Levittown’s Lanes

1. I selected the Levittown Thousand Lanes magazine because of my fascination with history and the idea of home in the latter part of the nineteen hundreds. This magazine showcased the literal ideal home and how to run it. It had decorating tips and which companies to use in order to frequently renovate.
2. The object is a magazine printed especially for the people of Levittown and how to best accessorize and update their home.
3. I want to analyze how this object dictates to the people of Levittown about how to keep up their homes in a suitable fashion, and how the magazine shaped the outward look of the community.
4. The magazine is fairly thick compared to current magazines and slightly weathered. The pages are also thicker and an off-white color, perhaps due to age. The magazine is littered with pictures, illustrations and advertisements in black and white. Only the cover is colored in. The rest of the pages are filled in with descriptions of decorating the home and captions to the pictures.
5. The magazine comes from Long Island in the 1950s and 1960s. The first issue was published in November of 1951. The issues came out every season from 1951-1963, each with vivid details and pictures of how to decorate the Levitt home to best accentuate the season. The subject in these magazines are the homes and people of Levittown, who are constantly on display. The magazine highlighted specific houses and exceptional people in the community every issues.
6. This object was meant to be public and even shared beyond the borders of Levittown, I believe, in order to create a picturesque portrait of Levittown.
7. The magazine suggest home was not as we know it now. Home in Levittown, in the 1950s and 1960s, was dictated and pre-selected for the townspeople. The home was constantly under scrutiny and judgement from the neighborhood. Every house had to be a showcase for the “perfect” lifestyle and home. The people of Levittown were trapped in the perfect suburbia and their cookie-cutter homes that was anything but personal. Home now is considered a sanctuary and privacy. The magazines prove that Levittown residents had little respite from the outside world as now the homes were under constant display. The residents of Levittown had to fit into the model of a white nuclear family.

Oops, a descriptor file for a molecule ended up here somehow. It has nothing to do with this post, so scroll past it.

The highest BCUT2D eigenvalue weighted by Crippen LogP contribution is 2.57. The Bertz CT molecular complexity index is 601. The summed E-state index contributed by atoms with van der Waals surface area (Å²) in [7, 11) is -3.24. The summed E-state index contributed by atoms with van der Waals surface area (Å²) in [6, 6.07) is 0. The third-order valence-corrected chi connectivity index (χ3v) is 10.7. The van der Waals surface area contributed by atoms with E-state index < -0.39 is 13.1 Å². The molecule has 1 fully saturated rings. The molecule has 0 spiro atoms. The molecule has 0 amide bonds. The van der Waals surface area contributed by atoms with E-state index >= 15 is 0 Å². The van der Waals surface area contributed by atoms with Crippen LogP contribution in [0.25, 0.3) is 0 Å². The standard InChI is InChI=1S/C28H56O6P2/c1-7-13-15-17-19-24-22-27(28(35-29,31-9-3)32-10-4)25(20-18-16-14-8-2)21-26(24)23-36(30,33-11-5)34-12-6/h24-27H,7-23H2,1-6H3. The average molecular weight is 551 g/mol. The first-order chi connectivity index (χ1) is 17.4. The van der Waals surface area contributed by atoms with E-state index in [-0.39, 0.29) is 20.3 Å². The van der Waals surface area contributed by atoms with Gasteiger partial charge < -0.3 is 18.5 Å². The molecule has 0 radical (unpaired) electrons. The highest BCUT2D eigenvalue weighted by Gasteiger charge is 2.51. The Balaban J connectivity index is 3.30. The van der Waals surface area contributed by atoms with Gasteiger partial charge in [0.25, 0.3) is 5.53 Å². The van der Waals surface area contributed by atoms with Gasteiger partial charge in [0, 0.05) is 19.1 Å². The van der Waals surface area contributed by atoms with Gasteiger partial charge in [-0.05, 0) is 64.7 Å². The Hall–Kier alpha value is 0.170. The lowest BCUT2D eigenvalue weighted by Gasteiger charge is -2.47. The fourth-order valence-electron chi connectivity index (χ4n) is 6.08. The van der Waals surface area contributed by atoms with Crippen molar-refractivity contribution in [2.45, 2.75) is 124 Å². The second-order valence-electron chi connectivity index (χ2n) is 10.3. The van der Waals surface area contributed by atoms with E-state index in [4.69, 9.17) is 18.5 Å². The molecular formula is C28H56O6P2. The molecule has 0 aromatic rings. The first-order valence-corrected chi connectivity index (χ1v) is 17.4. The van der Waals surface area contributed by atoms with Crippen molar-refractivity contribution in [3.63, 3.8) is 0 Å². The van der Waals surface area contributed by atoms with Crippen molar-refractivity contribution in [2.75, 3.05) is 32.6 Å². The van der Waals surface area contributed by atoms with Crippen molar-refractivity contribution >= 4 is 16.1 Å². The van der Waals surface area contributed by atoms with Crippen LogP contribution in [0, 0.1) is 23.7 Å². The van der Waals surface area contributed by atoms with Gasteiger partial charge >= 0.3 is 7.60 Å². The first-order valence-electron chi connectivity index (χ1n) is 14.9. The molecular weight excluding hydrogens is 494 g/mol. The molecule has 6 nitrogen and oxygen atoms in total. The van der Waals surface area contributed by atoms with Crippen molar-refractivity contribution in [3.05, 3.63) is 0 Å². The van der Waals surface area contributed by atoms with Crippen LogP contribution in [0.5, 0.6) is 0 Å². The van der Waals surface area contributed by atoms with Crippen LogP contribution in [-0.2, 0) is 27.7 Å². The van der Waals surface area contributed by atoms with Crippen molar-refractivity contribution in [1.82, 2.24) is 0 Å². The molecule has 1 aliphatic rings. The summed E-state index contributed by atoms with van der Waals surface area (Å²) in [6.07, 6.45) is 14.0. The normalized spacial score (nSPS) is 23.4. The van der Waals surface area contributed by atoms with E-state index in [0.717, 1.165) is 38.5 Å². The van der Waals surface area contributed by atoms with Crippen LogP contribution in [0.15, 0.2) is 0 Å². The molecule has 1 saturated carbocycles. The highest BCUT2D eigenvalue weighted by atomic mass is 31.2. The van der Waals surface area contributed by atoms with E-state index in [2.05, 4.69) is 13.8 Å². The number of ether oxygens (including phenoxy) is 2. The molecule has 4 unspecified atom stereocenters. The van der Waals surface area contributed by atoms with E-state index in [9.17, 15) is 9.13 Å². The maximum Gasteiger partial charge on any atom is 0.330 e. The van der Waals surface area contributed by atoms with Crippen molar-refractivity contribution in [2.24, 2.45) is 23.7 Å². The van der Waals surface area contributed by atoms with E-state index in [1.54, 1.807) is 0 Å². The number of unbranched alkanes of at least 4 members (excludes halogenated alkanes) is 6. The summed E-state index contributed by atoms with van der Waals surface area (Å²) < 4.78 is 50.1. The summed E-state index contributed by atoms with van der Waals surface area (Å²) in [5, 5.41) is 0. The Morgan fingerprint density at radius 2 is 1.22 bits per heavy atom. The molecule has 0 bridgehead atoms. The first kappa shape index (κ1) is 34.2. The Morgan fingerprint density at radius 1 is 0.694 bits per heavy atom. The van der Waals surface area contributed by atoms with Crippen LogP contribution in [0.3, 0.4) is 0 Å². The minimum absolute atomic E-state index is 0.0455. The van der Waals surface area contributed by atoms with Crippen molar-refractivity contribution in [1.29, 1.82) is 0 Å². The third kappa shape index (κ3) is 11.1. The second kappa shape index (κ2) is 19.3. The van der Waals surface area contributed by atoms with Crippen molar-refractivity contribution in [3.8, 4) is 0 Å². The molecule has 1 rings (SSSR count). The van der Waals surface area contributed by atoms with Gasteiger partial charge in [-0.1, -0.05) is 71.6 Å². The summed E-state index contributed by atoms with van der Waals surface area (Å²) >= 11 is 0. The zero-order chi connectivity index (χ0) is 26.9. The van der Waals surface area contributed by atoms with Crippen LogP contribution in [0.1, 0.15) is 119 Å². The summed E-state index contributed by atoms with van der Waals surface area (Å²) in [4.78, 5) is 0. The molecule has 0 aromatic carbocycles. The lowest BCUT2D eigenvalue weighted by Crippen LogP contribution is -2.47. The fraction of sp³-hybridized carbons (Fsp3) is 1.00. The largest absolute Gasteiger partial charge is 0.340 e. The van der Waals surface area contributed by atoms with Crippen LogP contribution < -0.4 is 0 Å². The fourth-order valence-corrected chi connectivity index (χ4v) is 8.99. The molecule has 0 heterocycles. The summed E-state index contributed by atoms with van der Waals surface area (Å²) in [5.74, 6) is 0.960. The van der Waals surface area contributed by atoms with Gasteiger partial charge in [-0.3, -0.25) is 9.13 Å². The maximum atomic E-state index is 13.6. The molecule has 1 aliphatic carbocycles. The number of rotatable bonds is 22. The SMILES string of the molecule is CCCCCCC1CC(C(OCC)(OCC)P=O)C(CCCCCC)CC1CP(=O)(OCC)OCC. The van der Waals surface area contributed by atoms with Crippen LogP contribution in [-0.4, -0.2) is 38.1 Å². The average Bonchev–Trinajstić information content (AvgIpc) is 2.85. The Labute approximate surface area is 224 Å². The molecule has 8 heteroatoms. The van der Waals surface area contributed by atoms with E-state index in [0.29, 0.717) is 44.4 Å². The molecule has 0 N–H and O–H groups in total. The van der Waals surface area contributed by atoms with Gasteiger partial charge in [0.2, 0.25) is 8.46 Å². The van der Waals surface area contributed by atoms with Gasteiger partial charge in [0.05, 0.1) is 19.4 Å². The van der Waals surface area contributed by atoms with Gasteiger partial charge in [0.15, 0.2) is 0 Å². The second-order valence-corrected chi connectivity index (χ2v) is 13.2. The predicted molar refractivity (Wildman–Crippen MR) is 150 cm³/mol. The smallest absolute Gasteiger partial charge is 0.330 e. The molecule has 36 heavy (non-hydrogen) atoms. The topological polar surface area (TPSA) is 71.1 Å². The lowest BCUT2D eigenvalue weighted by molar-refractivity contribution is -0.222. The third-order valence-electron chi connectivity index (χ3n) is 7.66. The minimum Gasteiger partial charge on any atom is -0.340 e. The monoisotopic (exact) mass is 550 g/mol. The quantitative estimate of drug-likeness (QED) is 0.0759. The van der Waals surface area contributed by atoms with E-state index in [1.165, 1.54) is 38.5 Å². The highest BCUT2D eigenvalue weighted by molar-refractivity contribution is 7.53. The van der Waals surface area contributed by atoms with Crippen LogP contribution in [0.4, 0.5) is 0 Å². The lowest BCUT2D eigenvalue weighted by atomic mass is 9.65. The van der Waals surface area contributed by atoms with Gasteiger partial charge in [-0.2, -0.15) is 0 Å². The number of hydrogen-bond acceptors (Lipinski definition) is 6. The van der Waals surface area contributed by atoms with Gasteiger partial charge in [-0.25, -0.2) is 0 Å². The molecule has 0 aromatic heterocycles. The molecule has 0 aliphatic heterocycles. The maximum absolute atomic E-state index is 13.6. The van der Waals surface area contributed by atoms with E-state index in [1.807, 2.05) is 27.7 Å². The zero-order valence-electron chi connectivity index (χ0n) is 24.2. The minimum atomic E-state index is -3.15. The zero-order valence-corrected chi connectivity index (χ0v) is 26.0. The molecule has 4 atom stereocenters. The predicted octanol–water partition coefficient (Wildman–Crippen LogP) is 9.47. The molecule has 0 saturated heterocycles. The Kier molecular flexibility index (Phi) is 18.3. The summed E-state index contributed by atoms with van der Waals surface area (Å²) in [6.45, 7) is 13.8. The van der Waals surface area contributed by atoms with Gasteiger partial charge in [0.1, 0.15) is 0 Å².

8. These magazines are truly fascinating, by just immortalizing people’s homes in the neighborhood by publishing pictures and articles. The magazine pushed a certain agenda of renovation onto the reader, by “suggesting” decorating patterns like this family or displaying add-ons built by that family. Whatever the magazine had in its pages was the new standard for living in Levittown which is such a strange concept. Now, every home is completely different, but at the same time television networks like Home and Gardening TV do much of the same things.
9. This magazine was a way to control the neighborhood and keep the town in-line with societal norms. The magazine came into many people’s homes and decided what was or wasn’t worth publishing. The magazine set the style for the whole neighborhood and pleasantly urged the people of Levittown to keep up. But the magazine did this behind the ruse of “individual creation” and helpful tips. The magazine created a fixed cage in which the people had to live in, which is closely related to how I always thought of my home, as an anti-home of sorts. My home was very constricting which pushed me away, like I would assume many were turned off by the harsh social contract in which they were entering.
10. Encountering this magazine only bolstered my disdain for the idea of home. This magazine shows that the home can be very impersonal and an unreal fixture. I’m sure many families made great memories in these houses but the “feeling of home” from all the creative details and decorations was all manufactured from this magazine. Home can be a fantastic place but for me, home was much like the homes of Levittown.

11.

 

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